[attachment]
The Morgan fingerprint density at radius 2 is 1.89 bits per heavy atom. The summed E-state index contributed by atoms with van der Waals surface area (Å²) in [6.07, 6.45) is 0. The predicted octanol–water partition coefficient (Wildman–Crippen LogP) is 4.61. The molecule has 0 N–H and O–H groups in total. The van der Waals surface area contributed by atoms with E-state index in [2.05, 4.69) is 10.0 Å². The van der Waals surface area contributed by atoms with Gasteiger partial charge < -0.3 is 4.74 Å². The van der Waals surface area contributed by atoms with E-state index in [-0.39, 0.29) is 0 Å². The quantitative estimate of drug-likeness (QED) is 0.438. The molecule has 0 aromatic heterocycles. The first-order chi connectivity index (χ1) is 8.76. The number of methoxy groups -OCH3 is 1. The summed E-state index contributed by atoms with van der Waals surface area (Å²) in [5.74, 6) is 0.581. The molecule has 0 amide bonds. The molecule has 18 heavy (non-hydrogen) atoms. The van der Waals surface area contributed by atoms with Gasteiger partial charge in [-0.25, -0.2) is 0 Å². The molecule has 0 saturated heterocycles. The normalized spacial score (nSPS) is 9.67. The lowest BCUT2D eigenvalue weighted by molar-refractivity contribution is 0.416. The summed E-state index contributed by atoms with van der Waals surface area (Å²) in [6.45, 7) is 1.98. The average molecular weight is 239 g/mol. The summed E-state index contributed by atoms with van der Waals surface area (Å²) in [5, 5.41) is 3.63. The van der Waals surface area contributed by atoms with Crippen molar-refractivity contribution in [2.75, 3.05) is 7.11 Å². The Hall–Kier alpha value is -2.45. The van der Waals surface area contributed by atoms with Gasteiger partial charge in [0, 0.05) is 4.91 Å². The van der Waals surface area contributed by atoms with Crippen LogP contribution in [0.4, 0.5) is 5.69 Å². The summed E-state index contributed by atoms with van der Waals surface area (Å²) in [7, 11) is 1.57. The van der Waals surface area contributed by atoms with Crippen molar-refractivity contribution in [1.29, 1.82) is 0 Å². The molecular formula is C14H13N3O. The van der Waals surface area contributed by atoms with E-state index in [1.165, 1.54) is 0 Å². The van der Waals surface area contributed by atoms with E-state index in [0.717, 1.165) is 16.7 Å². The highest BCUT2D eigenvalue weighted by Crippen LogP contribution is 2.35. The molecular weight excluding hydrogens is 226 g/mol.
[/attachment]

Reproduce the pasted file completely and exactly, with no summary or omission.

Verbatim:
The Morgan fingerprint density at radius 2 is 1.89 bits per heavy atom. The summed E-state index contributed by atoms with van der Waals surface area (Å²) in [6.07, 6.45) is 0. The predicted octanol–water partition coefficient (Wildman–Crippen LogP) is 4.61. The molecule has 0 N–H and O–H groups in total. The van der Waals surface area contributed by atoms with E-state index in [2.05, 4.69) is 10.0 Å². The van der Waals surface area contributed by atoms with Gasteiger partial charge < -0.3 is 4.74 Å². The van der Waals surface area contributed by atoms with E-state index in [-0.39, 0.29) is 0 Å². The quantitative estimate of drug-likeness (QED) is 0.438. The molecule has 0 aromatic heterocycles. The first-order chi connectivity index (χ1) is 8.76. The number of methoxy groups -OCH3 is 1. The summed E-state index contributed by atoms with van der Waals surface area (Å²) in [5.74, 6) is 0.581. The molecule has 0 amide bonds. The molecule has 18 heavy (non-hydrogen) atoms. The van der Waals surface area contributed by atoms with Gasteiger partial charge in [-0.25, -0.2) is 0 Å². The molecule has 0 saturated heterocycles. The normalized spacial score (nSPS) is 9.67. The lowest BCUT2D eigenvalue weighted by molar-refractivity contribution is 0.416. The summed E-state index contributed by atoms with van der Waals surface area (Å²) in [6.45, 7) is 1.98. The average molecular weight is 239 g/mol. The summed E-state index contributed by atoms with van der Waals surface area (Å²) in [5, 5.41) is 3.63. The van der Waals surface area contributed by atoms with Crippen molar-refractivity contribution in [2.75, 3.05) is 7.11 Å². The Hall–Kier alpha value is -2.45. The van der Waals surface area contributed by atoms with Gasteiger partial charge in [0, 0.05) is 4.91 Å². The van der Waals surface area contributed by atoms with Crippen LogP contribution in [0.4, 0.5) is 5.69 Å². The summed E-state index contributed by atoms with van der Waals surface area (Å²) in [7, 11) is 1.57. The van der Waals surface area contributed by atoms with Crippen molar-refractivity contribution in [1.29, 1.82) is 0 Å². The molecular formula is C14H13N3O. The van der Waals surface area contributed by atoms with E-state index in [1.165, 1.54) is 0 Å². The van der Waals surface area contributed by atoms with E-state index in [0.717, 1.165) is 16.7 Å². The highest BCUT2D eigenvalue weighted by Crippen LogP contribution is 2.35. The molecular weight excluding hydrogens is 226 g/mol.